Merkel, Macron to talk European Union reform in shadow of migrant crisis

Marco Green
June 19, 2018

Seehofer reportedly said he would only start turning away all migrants who have registered elsewhere if no solution is found at the European Union level.

"We wish the chancellor much luck", Horst Seehofer, who is also German interior minister told a news conference after the CSU unanimously backed his new immigration plan.

In an editorial for German newspaper Frankfurter Allgemeine Zeitung (FAZ), Seehofer said he hoped the European Union summit later this month would "finally reach agreements acknowledging Germany's [refugee] burden, ensure the effective protection of the EU's external borders, the fair distribution of people with the right to stay and the rapid deportation of those without".

Merkel said there were two legal acts - including one on solidarity - on which there was not yet agreement in the European Union, adding: "It will need to be the case - and I will of course discuss this with my partners - that it's not just us who can demand something but we also need to talk about what is important for others".

US President Donald Trump said migrants were violently changing Europe's culture.

The disagreement has opened up a serious rift between Mrs Merkel's Christian Democrats and Mr Seehofer's Bavarian CSU party - two parties that have been closely aligned since the end of the World War Two. In accepting the compromise, Merkel looks to be having a last throw of the dice to avert unilateral action by Germany that she argues would risk a "domino effect", collapsing the entire European Union asylum process and unravel the bloc's already frayed unity. If Seehofer actually goes ahead and implements it unilaterally in defiance of Merkel, it could set off a chain of events that would bring down Germany's coalition government. Germany's CSU is running scared because they have aligned themselves with a chancellor who is seen as not caring that her policies have allowed criminal aliens to run wild. It was supposed to be put before the Cabinet last week, but Merkel refused to approve the point about turning back people at the borders.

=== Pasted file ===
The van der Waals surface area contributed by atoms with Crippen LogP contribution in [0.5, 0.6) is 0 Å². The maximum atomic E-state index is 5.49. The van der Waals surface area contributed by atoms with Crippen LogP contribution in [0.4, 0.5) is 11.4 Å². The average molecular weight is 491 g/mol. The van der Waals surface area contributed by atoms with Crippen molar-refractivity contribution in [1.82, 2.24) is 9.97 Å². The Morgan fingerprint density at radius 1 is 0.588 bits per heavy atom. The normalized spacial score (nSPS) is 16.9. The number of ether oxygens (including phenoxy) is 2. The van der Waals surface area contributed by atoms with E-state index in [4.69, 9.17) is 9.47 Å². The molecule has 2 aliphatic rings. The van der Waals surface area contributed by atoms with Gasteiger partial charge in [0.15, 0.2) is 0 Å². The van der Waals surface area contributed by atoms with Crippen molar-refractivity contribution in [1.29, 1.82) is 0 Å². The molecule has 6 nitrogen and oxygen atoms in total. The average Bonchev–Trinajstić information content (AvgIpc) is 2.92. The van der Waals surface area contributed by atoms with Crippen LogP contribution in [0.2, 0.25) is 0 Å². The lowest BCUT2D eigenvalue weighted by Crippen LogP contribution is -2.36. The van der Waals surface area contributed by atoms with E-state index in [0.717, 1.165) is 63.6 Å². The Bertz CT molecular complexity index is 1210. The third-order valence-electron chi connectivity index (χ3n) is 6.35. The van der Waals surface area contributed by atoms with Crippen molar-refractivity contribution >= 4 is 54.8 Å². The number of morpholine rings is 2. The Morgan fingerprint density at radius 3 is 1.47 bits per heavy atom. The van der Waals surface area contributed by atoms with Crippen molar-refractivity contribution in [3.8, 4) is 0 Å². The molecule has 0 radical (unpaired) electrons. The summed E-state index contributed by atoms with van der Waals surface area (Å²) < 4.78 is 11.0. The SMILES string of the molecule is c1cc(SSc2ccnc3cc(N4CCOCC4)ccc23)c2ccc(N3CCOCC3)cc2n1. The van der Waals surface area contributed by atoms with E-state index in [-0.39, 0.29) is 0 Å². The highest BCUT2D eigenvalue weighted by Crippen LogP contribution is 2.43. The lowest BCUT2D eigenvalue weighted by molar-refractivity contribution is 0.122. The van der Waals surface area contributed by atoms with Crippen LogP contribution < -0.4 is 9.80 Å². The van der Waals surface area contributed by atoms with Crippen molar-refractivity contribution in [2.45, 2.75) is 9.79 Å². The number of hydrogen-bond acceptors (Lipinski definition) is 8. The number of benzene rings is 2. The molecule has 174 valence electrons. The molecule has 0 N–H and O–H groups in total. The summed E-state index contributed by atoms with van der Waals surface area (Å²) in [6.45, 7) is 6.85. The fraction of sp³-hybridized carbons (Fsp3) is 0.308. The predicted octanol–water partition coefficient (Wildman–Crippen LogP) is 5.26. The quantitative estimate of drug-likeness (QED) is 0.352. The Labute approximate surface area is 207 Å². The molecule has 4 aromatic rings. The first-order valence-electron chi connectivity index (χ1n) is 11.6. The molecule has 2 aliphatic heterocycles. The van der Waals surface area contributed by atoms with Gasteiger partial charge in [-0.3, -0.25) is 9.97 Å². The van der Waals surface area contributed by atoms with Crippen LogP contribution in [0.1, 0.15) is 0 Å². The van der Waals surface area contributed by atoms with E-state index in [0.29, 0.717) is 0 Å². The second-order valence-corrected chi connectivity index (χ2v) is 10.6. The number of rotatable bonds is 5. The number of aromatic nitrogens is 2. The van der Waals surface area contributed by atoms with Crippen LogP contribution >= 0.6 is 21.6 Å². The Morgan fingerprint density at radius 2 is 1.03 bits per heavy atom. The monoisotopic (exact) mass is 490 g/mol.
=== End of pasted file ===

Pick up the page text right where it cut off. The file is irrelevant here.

Seehofer said he had told fellow leaders that "we're not out of the woods yet".

Her position as chancellor is now in question, but it remains unclear precisely how the situation will develop.

"The Italian borders are European borders", he said.

But he was long left waiting for a response from Berlin as Merkel, weakened by poor September election results, was occupied by half a year of arduous coalition talks.

German Chancellor Angela Merkel attends the board meeting of Germany's Christian Democratic Union (CDU) in Berlin, Germany, June 18 2018. Monday's compromise means he can introduce immediate expulsion for one subset of migrants. More than 1 million migrants came to Germany in 2015 and 2016, though numbers have since dropped sharply. Asked recently whether she and her party can continue to lead the country through to its 2021 mandate and whether she is in full control, she said: "Yes to both", according to ABC News.

Other reports by Click Lancashire

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